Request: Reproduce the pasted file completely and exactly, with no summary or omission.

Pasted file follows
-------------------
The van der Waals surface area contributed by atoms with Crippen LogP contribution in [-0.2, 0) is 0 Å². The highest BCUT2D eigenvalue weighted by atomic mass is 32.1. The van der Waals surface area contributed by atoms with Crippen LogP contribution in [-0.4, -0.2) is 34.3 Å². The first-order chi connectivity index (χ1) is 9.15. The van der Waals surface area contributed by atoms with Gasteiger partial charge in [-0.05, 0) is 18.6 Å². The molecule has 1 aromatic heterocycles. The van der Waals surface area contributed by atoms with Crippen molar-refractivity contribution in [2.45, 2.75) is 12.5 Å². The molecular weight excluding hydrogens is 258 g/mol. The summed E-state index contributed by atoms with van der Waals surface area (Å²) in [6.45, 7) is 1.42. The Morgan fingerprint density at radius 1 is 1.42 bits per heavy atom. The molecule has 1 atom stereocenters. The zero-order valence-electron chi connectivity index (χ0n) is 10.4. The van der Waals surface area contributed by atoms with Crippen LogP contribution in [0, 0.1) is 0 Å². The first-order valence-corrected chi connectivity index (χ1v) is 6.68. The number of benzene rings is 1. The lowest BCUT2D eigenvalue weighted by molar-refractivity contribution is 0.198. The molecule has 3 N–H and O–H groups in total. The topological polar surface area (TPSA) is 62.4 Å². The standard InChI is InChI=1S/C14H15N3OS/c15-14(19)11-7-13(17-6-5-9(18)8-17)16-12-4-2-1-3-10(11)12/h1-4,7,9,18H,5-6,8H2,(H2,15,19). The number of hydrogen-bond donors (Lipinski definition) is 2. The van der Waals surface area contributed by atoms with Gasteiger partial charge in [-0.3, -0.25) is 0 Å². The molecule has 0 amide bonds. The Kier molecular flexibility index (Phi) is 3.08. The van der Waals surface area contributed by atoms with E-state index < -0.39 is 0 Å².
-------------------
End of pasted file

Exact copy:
The van der Waals surface area contributed by atoms with Crippen LogP contribution in [-0.2, 0) is 0 Å². The highest BCUT2D eigenvalue weighted by atomic mass is 32.1. The van der Waals surface area contributed by atoms with Crippen LogP contribution in [-0.4, -0.2) is 34.3 Å². The first-order chi connectivity index (χ1) is 9.15. The van der Waals surface area contributed by atoms with Gasteiger partial charge in [-0.05, 0) is 18.6 Å². The molecule has 1 aromatic heterocycles. The van der Waals surface area contributed by atoms with Crippen molar-refractivity contribution in [2.45, 2.75) is 12.5 Å². The molecular weight excluding hydrogens is 258 g/mol. The summed E-state index contributed by atoms with van der Waals surface area (Å²) in [6.45, 7) is 1.42. The Morgan fingerprint density at radius 1 is 1.42 bits per heavy atom. The molecule has 1 atom stereocenters. The zero-order valence-electron chi connectivity index (χ0n) is 10.4. The van der Waals surface area contributed by atoms with Crippen LogP contribution in [0, 0.1) is 0 Å². The first-order valence-corrected chi connectivity index (χ1v) is 6.68. The number of benzene rings is 1. The lowest BCUT2D eigenvalue weighted by molar-refractivity contribution is 0.198. The molecule has 3 N–H and O–H groups in total. The topological polar surface area (TPSA) is 62.4 Å². The standard InChI is InChI=1S/C14H15N3OS/c15-14(19)11-7-13(17-6-5-9(18)8-17)16-12-4-2-1-3-10(11)12/h1-4,7,9,18H,5-6,8H2,(H2,15,19). The number of hydrogen-bond donors (Lipinski definition) is 2. The van der Waals surface area contributed by atoms with Gasteiger partial charge in [-0.3, -0.25) is 0 Å². The molecule has 0 amide bonds. The Kier molecular flexibility index (Phi) is 3.08. The van der Waals surface area contributed by atoms with E-state index < -0.39 is 0 Å².